DANSRD staff, students and faculty, were deeply saddened to learn of the passing of Senator Albert Kookesh. We extend our condolences to his family and to the communities of Angoon, and Manley Hot Springs where his wife of 51 years, Sally Marie Woods is from.
Senator Kookesh was born in Juneau in 1948. Senator Kookesh was Eagle of the Teikweidí (Brown Bear) clan, Child of the L’eeneidí (Dog Salmon) clan. His Tlingit name was Kaasháan, and he also had the name Yikdahéen. He was a 1967 graduate of Mt. Edgecumbe High School, earned his undergraduate degree in 1972 from Alaska Methodist University (now Alaska Pacific University) and his Juris Doctorate from the University of Washington School of Law in 1977.
Senator Kookesh served in the Alaska House of Representatives from 1997 to 2004 and the Alaska State Senate from 2004 to 2012. His life time of exemplary public service included over 40 years on the Sealaska Corporation Board of Directors, 16 years as co-chair on the Alaska Federation of Natives Board, leadership positions in the Alaska Native Brotherhood, First Alaskans Institute, and work in the Knowles and Walker administrations and much more.
Senator Kookesh provided valuable mentorship to a number of Rural Development students over the years including Barbara Blake, Veronica Slajer and Nancy Barnes. He was generous with his wisdom and once braved the difficulties of parking at the Brooks Building and navigation of snow and icy walkways to deliver a wonderful guest lecture on subsistence law to the ANS 425 Federal Indian Law class. His advice at the time, to keep a close eye on water law and water rights in Alaska is being followed to this day.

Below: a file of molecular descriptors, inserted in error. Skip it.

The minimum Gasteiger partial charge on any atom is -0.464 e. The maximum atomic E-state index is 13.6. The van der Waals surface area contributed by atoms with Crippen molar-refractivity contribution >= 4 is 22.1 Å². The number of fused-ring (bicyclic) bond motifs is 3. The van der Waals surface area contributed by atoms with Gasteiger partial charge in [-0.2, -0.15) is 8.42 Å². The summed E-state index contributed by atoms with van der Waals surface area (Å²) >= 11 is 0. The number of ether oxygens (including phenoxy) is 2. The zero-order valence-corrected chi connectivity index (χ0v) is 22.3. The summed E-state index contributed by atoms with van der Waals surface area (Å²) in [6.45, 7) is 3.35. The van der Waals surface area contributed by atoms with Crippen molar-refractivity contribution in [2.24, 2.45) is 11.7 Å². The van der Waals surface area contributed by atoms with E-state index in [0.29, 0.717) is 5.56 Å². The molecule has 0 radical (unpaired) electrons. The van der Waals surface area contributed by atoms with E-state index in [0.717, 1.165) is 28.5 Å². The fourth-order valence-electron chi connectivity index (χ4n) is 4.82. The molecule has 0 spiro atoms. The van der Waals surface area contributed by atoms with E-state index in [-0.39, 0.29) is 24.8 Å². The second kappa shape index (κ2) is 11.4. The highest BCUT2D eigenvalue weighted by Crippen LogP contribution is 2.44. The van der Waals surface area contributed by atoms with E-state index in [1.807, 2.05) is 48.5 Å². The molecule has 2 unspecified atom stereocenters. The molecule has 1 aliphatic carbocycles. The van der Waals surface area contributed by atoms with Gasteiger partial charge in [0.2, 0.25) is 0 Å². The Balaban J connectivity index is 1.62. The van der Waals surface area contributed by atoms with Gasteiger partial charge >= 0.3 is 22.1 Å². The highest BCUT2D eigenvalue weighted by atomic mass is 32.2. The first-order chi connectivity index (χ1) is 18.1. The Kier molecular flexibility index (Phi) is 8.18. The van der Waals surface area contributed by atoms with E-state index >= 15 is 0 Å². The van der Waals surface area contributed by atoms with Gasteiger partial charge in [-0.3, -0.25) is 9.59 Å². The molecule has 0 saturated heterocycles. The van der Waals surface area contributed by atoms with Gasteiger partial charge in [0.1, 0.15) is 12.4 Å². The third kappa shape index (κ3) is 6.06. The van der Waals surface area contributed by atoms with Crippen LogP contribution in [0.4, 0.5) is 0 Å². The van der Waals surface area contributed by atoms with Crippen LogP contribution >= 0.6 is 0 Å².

Senator Kookesh stayed close to his roots in Southeast and when the time came to defend subsistence fishing rights in court he stepped up to the plate and took his case all the way to the Alaska Supreme Court. In his own words from the Salmon and Society Meeting in 2016:
“I didn’t do it to break the law. I didn’t do it to offend anybody. I did it to challenge that premise, 15 fish per family per year…that is one and a half fish a month, or less…Let me see any of you try and live the life of a whole salmon season, a whole winter on 15 fish. Especially if you have a family of ten or five…I wanted to challenge that forever…The progress of an Alaska Native in Alaska can be measured by our success in the courts. Nobody ever gave us anything. We had to sue for it…I hope you can understand as to why I challenged it. I thought that wasn’t fair. I thought it was not right. I feel, being a senator and former representative of the house, that laws are going to continue to evolve in Alaska. Everything you all do, everything we all do collectively is going to help get us to a place where we want to be eventually, especially when it comes to our salmon. So, these kinds of cases aren’t mean cases, they are trying to develop the law to where it should be.”
Let us honor this warrior and his family by remembering his words and carrying on his work in law and policy!